Pacquiao can’t afford to lose this one | Inquirer Sports
Bare Eye

Pacquiao can’t afford to lose this one

/ 01:25 AM March 25, 2017

They’ve stopped wondering whom Manny Pacquiao will fight next, or when. Little do Pinoy adorers of their boxing superhero know that Sen. Pacquiao is engaged in a bigger and more significant battle.

Out in the city wet market sports hub, they’ve finally taken note of the Triple G, what kind of an unbeaten warrior Gennady Golovkin is, what stuff he’s made of. It’s of course odd that majority of our boxing aficionados have started to manifest interest in the Kazakh prizefight hero only after his knockout win streak of 23 met an abrupt end at Madison Square Garden in New York last Saturday.

Golovkin still eked out a unanimous decision win, after allowing Daniel Jacobs, an awful underdog, to take him all the way to the 12th round of the world welterweight unification championship.

Marketplace boxing fans were however one in saying the Golovkin they saw in the delayed telecast of the world welterweight championship on Sunday appeared average, slow and predictable. (“Mabagal, walang kwenta.”)

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Meanwhile, last heard of, Sen. Pacquiao was up fighting grimly for his pet bill, the creation of a Philippine Boxing Commission, out in the Senate.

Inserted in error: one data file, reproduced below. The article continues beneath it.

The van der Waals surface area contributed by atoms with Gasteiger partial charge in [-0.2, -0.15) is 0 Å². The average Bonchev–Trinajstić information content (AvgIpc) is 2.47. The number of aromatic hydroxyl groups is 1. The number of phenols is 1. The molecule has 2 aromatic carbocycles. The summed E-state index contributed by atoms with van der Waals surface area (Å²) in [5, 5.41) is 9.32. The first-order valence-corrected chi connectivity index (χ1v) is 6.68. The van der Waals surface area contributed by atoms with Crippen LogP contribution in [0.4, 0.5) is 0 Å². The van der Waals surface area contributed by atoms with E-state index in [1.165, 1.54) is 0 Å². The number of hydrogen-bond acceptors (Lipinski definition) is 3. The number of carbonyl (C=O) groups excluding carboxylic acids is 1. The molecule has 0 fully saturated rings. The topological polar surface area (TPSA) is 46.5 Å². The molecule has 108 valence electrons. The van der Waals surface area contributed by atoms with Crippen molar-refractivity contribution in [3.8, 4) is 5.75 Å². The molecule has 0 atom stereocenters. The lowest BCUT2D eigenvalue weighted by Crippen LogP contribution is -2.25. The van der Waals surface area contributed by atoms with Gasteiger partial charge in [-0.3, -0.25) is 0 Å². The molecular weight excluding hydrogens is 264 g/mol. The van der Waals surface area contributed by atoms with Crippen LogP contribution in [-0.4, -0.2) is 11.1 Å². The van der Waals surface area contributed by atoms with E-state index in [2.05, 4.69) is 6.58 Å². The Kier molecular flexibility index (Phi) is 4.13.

Those trying to shoot down the Pacquiao bill were insisting that there would be duplicity because there’s already a supervising body in boxing, namely the Games and Amusements Board (GAB), under the Office of the President.

For the record though, GAB has been sorely remiss in supervising, protecting and developing professional boxing in the country.

The GAB has reportedly taken measures to reform its impotent boxing division following the takeover of Abraham Mitra, a former congressman, as GAB chair.

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Based on reports from the Senate, Pacquiao had received a pummeling from a former Senate president, who expertly drove home the point of duplicity during his interpellation of the only boxing champion senator in the world.

Pacquiao may or may not win this fight. But with or without a national boxing commission, what’s truly imperative is for a competent and dedicated group of tested and incorruptible authorities to run professional boxing in the country.

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This is the main point Pacquiao has been fighting for. He can’t afford to lose now, going by the sorry, sinful manner prizefighting is being run in the country.

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TAGS: Bobby D. Pacquiao, Gennady Golovkin, Manny Pacquiao, Pacquiao Last Fight opinion

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